Today the word that I think that the Lord would have us ruminate on is ‘Mercy’. So I looked up the Oxford Dictionary definition and was blown away. It said, Mercy, n. Compassion shown by one to another who is in his power and has no claim to kindness. then by way of explanation was written ; that is a ———–, (blessing, thing to be thankful for).
‘Mercy’ in this day and age is not a fashionable topic of conversation. It is more often linked to the idea of the gangster who will show ‘no mercy’. It’s about a power imbalance and so pleading for mercy is associated with being weak and beholden to a bully. When it comes to current attitudes to God there is a sense very often that somehow He owes us, so that far from us asking Him for mercy, He should be answerable to us for the things that go wrong in our lives.
Many people for example don’t believe that they need forgiveness but even if they are aware of sin, in some way shaped or form, there is a general feeling that it is God’s job to forgive, and to allow us into heaven. This sense of entitlement, about which we have spoken previously, can have a harmful effect on the tender relationship between man and his Creator God.
The prophet Jeremiah, however, got it right. Here was a man who was quite indignant for the way, at times, God seemed to allow him to be treated, while he was prophesying as God wanted him to. In Lamentations 3:1-18, we hear his complaint and how he feels that God has been persecuting him through his enemies. It’s really worth a read, and it concludes with ‘So I say “My strength has perished, and so has my hope from the Lord.”NASB.
But then he remembers something. He recalls to mind who God is, and he gains new hope, and this is what he remembers. ‘It is of the Lord’s mercies that we are not consumed, because His compassions fail not. They are new every morning; great is thy faithfulness. The Lord is my portion, saith my soul; therefore will I hope in Him’. Lamentation 3:21-24. AV.
Jeremiah gets things back into perspective. We were created and given life, because of God’s great love and desire to share His glory with us. Sinful as we are, we are ‘not consumed’ because of His mercy. We stay alive because He gives us breath day by day. We are saved from banishment from His presence because of the blood of His Son which covers all our sin. Sin which, but for His mercy through the cross, we would still be carrying. And if we were still carrying it, that sin would prevent us from coming into His courts and living as His well loved children, saturated daily with His blessing.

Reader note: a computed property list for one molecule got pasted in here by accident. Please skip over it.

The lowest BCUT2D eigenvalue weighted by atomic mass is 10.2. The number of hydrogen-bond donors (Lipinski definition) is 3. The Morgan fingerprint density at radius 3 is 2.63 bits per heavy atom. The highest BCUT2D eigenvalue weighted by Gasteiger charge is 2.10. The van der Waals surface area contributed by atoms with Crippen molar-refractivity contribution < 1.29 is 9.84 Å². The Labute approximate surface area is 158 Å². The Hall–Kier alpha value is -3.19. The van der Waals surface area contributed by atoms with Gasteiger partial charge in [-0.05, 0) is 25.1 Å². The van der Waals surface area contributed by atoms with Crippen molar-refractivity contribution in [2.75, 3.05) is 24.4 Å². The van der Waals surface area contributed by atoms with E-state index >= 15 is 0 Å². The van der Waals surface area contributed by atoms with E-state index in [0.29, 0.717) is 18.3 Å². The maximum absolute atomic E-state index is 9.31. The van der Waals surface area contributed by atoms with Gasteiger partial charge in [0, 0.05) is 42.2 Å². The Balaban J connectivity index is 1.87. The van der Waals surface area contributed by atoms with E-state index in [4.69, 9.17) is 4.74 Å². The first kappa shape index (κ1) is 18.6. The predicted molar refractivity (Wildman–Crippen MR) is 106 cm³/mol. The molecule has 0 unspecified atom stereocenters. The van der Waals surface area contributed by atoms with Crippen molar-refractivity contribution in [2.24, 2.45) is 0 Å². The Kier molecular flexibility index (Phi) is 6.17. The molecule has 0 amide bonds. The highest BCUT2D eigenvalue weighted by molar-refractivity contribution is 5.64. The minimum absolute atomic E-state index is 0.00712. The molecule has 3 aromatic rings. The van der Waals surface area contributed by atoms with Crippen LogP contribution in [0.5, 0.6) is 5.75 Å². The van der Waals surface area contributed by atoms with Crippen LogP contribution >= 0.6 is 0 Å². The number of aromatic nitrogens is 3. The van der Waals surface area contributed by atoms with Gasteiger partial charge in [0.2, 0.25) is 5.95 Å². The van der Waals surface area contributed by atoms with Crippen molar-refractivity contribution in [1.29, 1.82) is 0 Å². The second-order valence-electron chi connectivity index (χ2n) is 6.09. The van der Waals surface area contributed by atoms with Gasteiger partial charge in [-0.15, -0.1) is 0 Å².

God owes us nothing. Rather In order to receive ‘mercy’ we need to recognise our need for it and we need to remember who we are and who God is. We need to be like the Psalmist who wrote ‘As a father has compassion on his children, so the Lord has compassion on those that fear Him; for He knows how we are formed, He remembers that we are dust.’ Psalm 103:14. Remembering that ‘we are but dust’, is not about groveling to a bully, but humbly positioning ourselves before our creator, to receive His undeserved, mercy and grace.
It is interesting that in Jesus time, (no welfare state) people more easily seemed to recognise that they needed the mercy of God. Blind Bartimaeus leads the charge here. “Son of David, have mercy on me”. Mark 10:47. The ten lepers too, “Jesus Master, have mercy on us”. Luke 17:13. NASB. Asking for mercy, as opposed to claiming our rights, involves acknowledging our need and being humble. Even the Canaanaite woman, who Jesus tested by refusing her initial request came humbly, but with persistence, and called on Jesus for mercy. Matthew 15:22-28.
Mercy, n. Compassion shown by one to another who is in his power and has no claim to kindness.
God’s said to Moses “I will have mercy on whom I will have mercy, and I will have compassion on whom I will have compassion.” Exodus 33:19 We need to remember that releasing mercy to us is God’s sole prerogative! And thanksgiving for God’s daily mercies will, I believe, help us with that. Thanksgiving will keep us not just grateful, but humble. Our gratitude will prevent us from taking anything for granted. Not His mercy and forgiveness, not His provision and his grace, nor the air we breath and the food we eat. Thanksgiving for my health and strength, my family and friends, my home, and my job, in fact the whole of life, will keep me humbly receiving all the good things that the Lord in His mercy and grace pours out on me daily.